The “Danube Bridge 2″, being built between Calafat in Romania and Vidin in Bulgaria, is an important milestone for improving road and rail connections between Central Europe and Turkey. Construction is ongoing and will not be finished before Spring 2013.
(to see the image gallery from the photo shooting on the construction site please check my website JB Photography)
After five years of construction the Vidin-Calafat Bridge, also known as Danube Bridge 2, is reaching its final stages. That does not mean that motorists and train tavellers have to start booking their tickets yet – after several delays and two extended deadlines, the bridge is not going to be opened for another year.
The second deadline extension runs out in November, but as Senior Bridge Engineer Paul Tramontini explained to me in an interview last week, all that will be finished at that time is the adjacent infrastructure. Before road vehicles can cross the bridge it will be at least April 2013 and for trains it looks like the green light is coming on even later.
Several minor setbacks are the reason for the delay. Only recently a cable parted while a crane lifted one of the pre-fabricated bridge elements into place, the element dropped and now needs repair. Ice and severe frost was the reason for a month-long interruption last winter, and so on.
But for Mr. Tramontini this is something not unexpected with a project of this size. Over such a long period things can go unexpectedly wrong, he says.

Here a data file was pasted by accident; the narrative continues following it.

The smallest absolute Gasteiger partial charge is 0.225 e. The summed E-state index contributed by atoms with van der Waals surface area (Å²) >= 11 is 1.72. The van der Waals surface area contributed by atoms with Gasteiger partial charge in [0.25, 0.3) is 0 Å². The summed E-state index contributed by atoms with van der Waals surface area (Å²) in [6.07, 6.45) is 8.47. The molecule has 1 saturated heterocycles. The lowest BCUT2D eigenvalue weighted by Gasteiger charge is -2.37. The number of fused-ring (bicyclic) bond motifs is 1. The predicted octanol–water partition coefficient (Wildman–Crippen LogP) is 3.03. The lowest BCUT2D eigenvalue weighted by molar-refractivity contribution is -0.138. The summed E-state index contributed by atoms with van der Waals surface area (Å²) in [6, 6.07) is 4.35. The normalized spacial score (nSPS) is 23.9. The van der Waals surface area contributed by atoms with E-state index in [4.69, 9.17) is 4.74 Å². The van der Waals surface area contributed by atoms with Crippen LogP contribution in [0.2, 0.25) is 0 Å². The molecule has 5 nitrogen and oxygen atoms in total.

It certainly does not look like the delay is the fault of the construction crew: the site gives the impression of a well-organized bee hive. About 1,600 employees – mostly Bulgarians, but also Romanians, Italians, Spaniards and Portuguese – are busy all over the place.
Other things are more worrying than the delays in schedule: less than a year before its opening the bridge still does not have an operator because the Bulgarian and Romanian sides cannot agree on a structure for the company.
Even worse, the bridge and its surrounding infrastructure are the latest in technology and designed for the heavy traffic influx that is to be expected after the opening. But neither the roads nor the railway tracks that connect Romania and Bulgaria with the bridge are remotely able to deal with the increased traffic. As Mr. Tramontini puts it, “there will be a high-speed railway between Vidin and Calafat [i.e. across the bridge] and the rest of the railway systems are only good for 30 km/h at places.”
While in Romania at least the railway connection to the bridge is improving, the Bulgarian authorities are deeply asleep. Nothing gets done to improve the abominable conditions on road and rail between the border town of Vidin and the capital Sofia. Travel time on the main road from the bridge to Sofia (about 240 km) is 2:40 hours at best, road surface in some villages that have to be passed is cobblestone, the stretch across the Balkan mountains is narrow with countless 180-degree turns and potholes deep enough to pose a serious risk for compact cars.
But despite all that, the new bridge will be an incredible improvement from the current conditions. Railway travellers so far had to get off the train on one side of the river, cross the river on the ferry and board another train on the other side, an operation that can easily take several hours. Drivers of cars and trucks have to face outrageous fares for the ferry crossing – between 30 and 100 Euro one-way – with no certainty about the sailing times, because standard practice is to wait until the boat can be filled.
The fee for crossing the new bridge is expected to be six Euro for cars…
The photo shooting and the interviews on the construction site took place on 17 May 2012; another source of information is the Danube Bridge 2 website.
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